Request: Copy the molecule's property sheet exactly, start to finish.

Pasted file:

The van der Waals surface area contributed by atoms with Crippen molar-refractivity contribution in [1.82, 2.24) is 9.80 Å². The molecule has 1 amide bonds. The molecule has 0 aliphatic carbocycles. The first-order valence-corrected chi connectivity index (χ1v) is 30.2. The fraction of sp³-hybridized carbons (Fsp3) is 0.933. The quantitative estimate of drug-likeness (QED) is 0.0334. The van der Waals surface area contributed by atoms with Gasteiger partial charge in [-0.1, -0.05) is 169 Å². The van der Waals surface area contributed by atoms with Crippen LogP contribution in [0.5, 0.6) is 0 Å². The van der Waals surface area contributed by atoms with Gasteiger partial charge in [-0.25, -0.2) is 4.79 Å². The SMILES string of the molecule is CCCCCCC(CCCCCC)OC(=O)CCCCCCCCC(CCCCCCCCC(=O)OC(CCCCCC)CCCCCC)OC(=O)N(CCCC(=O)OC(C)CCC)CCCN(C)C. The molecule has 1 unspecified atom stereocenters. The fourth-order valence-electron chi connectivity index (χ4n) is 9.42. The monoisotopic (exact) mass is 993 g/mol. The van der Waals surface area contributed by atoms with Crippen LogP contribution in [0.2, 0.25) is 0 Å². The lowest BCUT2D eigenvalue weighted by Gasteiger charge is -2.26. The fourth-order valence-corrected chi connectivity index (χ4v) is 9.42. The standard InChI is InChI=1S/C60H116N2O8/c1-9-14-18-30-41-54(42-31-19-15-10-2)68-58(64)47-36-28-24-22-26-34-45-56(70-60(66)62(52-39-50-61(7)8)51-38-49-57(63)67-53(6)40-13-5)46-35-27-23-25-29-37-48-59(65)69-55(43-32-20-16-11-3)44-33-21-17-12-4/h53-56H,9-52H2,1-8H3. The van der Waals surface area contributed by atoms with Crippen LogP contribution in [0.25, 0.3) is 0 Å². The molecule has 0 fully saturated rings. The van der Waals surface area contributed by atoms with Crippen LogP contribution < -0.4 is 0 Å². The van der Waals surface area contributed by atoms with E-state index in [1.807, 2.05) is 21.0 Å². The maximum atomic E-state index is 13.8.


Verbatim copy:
The van der Waals surface area contributed by atoms with Crippen molar-refractivity contribution in [1.82, 2.24) is 9.80 Å². The molecule has 1 amide bonds. The molecule has 0 aliphatic carbocycles. The first-order valence-corrected chi connectivity index (χ1v) is 30.2. The fraction of sp³-hybridized carbons (Fsp3) is 0.933. The quantitative estimate of drug-likeness (QED) is 0.0334. The van der Waals surface area contributed by atoms with Gasteiger partial charge in [-0.1, -0.05) is 169 Å². The van der Waals surface area contributed by atoms with Crippen LogP contribution in [0.5, 0.6) is 0 Å². The van der Waals surface area contributed by atoms with Gasteiger partial charge in [-0.25, -0.2) is 4.79 Å². The SMILES string of the molecule is CCCCCCC(CCCCCC)OC(=O)CCCCCCCCC(CCCCCCCCC(=O)OC(CCCCCC)CCCCCC)OC(=O)N(CCCC(=O)OC(C)CCC)CCCN(C)C. The molecule has 1 unspecified atom stereocenters. The fourth-order valence-electron chi connectivity index (χ4n) is 9.42. The monoisotopic (exact) mass is 993 g/mol. The van der Waals surface area contributed by atoms with Crippen LogP contribution in [0.2, 0.25) is 0 Å². The lowest BCUT2D eigenvalue weighted by Gasteiger charge is -2.26. The fourth-order valence-corrected chi connectivity index (χ4v) is 9.42. The standard InChI is InChI=1S/C60H116N2O8/c1-9-14-18-30-41-54(42-31-19-15-10-2)68-58(64)47-36-28-24-22-26-34-45-56(70-60(66)62(52-39-50-61(7)8)51-38-49-57(63)67-53(6)40-13-5)46-35-27-23-25-29-37-48-59(65)69-55(43-32-20-16-11-3)44-33-21-17-12-4/h53-56H,9-52H2,1-8H3. The van der Waals surface area contributed by atoms with Crippen LogP contribution in [0.25, 0.3) is 0 Å². The molecule has 0 fully saturated rings. The van der Waals surface area contributed by atoms with Crippen LogP contribution < -0.4 is 0 Å². The van der Waals surface area contributed by atoms with E-state index in [1.807, 2.05) is 21.0 Å². The maximum atomic E-state index is 13.8.